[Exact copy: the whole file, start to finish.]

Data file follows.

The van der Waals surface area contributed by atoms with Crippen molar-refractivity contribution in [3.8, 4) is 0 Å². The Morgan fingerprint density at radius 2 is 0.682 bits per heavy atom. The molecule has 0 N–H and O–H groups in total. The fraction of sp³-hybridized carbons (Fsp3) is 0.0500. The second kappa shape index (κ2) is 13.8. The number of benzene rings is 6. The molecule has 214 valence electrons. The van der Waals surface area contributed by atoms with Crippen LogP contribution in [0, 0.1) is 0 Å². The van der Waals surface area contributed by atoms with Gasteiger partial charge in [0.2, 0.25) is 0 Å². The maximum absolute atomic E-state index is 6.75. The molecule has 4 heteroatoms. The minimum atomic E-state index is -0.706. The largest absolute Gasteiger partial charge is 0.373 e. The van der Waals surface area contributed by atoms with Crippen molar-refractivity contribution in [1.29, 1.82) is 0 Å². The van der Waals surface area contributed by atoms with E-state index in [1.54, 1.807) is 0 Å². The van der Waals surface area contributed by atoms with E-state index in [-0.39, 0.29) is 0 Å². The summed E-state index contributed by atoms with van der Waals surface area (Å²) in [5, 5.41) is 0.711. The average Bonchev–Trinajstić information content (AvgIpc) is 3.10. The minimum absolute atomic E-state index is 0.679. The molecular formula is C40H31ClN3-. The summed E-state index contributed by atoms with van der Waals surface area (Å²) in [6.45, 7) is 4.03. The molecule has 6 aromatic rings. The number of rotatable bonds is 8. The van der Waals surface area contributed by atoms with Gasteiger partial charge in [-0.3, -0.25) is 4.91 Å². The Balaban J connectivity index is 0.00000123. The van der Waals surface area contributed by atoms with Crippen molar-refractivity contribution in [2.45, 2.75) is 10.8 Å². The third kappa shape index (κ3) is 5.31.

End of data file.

The van der Waals surface area contributed by atoms with Crippen molar-refractivity contribution in [3.8, 4) is 0 Å². The Morgan fingerprint density at radius 2 is 0.682 bits per heavy atom. The molecule has 0 N–H and O–H groups in total. The fraction of sp³-hybridized carbons (Fsp3) is 0.0500. The second kappa shape index (κ2) is 13.8. The number of benzene rings is 6. The molecule has 214 valence electrons. The van der Waals surface area contributed by atoms with Crippen LogP contribution in [0, 0.1) is 0 Å². The van der Waals surface area contributed by atoms with Gasteiger partial charge in [0.2, 0.25) is 0 Å². The maximum absolute atomic E-state index is 6.75. The molecule has 4 heteroatoms. The minimum atomic E-state index is -0.706. The largest absolute Gasteiger partial charge is 0.373 e. The van der Waals surface area contributed by atoms with Crippen molar-refractivity contribution in [1.29, 1.82) is 0 Å². The van der Waals surface area contributed by atoms with E-state index in [1.54, 1.807) is 0 Å². The van der Waals surface area contributed by atoms with E-state index in [-0.39, 0.29) is 0 Å². The summed E-state index contributed by atoms with van der Waals surface area (Å²) in [5, 5.41) is 0.711. The average Bonchev–Trinajstić information content (AvgIpc) is 3.10. The minimum absolute atomic E-state index is 0.679. The molecular formula is C40H31ClN3-. The summed E-state index contributed by atoms with van der Waals surface area (Å²) in [6.45, 7) is 4.03. The molecule has 6 aromatic rings. The number of rotatable bonds is 8. The van der Waals surface area contributed by atoms with Gasteiger partial charge in [-0.3, -0.25) is 4.91 Å². The Balaban J connectivity index is 0.00000123. The van der Waals surface area contributed by atoms with Crippen molar-refractivity contribution in [2.45, 2.75) is 10.8 Å². The third kappa shape index (κ3) is 5.31.